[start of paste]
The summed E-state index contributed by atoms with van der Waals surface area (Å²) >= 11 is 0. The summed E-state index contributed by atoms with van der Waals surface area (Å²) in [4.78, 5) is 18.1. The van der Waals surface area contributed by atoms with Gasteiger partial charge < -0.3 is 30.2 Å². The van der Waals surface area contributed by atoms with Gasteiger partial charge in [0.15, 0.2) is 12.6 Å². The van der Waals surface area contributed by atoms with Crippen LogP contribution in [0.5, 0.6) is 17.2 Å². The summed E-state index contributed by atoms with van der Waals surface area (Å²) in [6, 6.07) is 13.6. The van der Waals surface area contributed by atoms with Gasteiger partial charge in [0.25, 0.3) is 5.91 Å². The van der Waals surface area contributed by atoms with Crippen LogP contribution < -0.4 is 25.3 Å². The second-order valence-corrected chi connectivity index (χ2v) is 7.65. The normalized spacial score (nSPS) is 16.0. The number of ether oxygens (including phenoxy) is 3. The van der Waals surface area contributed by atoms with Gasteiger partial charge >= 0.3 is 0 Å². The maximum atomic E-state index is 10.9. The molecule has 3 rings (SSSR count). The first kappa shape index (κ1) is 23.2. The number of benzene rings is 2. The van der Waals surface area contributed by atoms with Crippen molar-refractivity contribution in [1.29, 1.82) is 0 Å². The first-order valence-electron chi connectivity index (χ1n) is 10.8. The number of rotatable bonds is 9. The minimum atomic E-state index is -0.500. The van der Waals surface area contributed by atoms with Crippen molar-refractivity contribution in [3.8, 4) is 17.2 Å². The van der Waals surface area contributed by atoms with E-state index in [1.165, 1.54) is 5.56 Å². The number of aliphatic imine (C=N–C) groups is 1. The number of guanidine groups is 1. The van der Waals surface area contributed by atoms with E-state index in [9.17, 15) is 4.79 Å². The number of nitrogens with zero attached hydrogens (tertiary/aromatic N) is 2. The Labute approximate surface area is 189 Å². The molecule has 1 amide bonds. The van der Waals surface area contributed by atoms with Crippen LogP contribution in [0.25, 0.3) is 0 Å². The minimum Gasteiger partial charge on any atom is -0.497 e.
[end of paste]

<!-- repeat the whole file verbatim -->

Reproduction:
The summed E-state index contributed by atoms with van der Waals surface area (Å²) >= 11 is 0. The summed E-state index contributed by atoms with van der Waals surface area (Å²) in [4.78, 5) is 18.1. The van der Waals surface area contributed by atoms with Gasteiger partial charge < -0.3 is 30.2 Å². The van der Waals surface area contributed by atoms with Gasteiger partial charge in [0.15, 0.2) is 12.6 Å². The van der Waals surface area contributed by atoms with Crippen LogP contribution in [0.5, 0.6) is 17.2 Å². The summed E-state index contributed by atoms with van der Waals surface area (Å²) in [6, 6.07) is 13.6. The van der Waals surface area contributed by atoms with Gasteiger partial charge in [0.25, 0.3) is 5.91 Å². The van der Waals surface area contributed by atoms with Crippen LogP contribution < -0.4 is 25.3 Å². The second-order valence-corrected chi connectivity index (χ2v) is 7.65. The normalized spacial score (nSPS) is 16.0. The number of ether oxygens (including phenoxy) is 3. The van der Waals surface area contributed by atoms with Gasteiger partial charge >= 0.3 is 0 Å². The maximum atomic E-state index is 10.9. The molecule has 3 rings (SSSR count). The first kappa shape index (κ1) is 23.2. The number of benzene rings is 2. The van der Waals surface area contributed by atoms with Crippen molar-refractivity contribution in [1.29, 1.82) is 0 Å². The first-order valence-electron chi connectivity index (χ1n) is 10.8. The number of rotatable bonds is 9. The minimum atomic E-state index is -0.500. The van der Waals surface area contributed by atoms with Crippen molar-refractivity contribution in [3.8, 4) is 17.2 Å². The van der Waals surface area contributed by atoms with E-state index in [1.165, 1.54) is 5.56 Å². The number of aliphatic imine (C=N–C) groups is 1. The number of guanidine groups is 1. The van der Waals surface area contributed by atoms with E-state index in [9.17, 15) is 4.79 Å². The number of nitrogens with zero attached hydrogens (tertiary/aromatic N) is 2. The Labute approximate surface area is 189 Å². The molecule has 1 amide bonds. The van der Waals surface area contributed by atoms with Crippen LogP contribution in [0.25, 0.3) is 0 Å². The minimum Gasteiger partial charge on any atom is -0.497 e.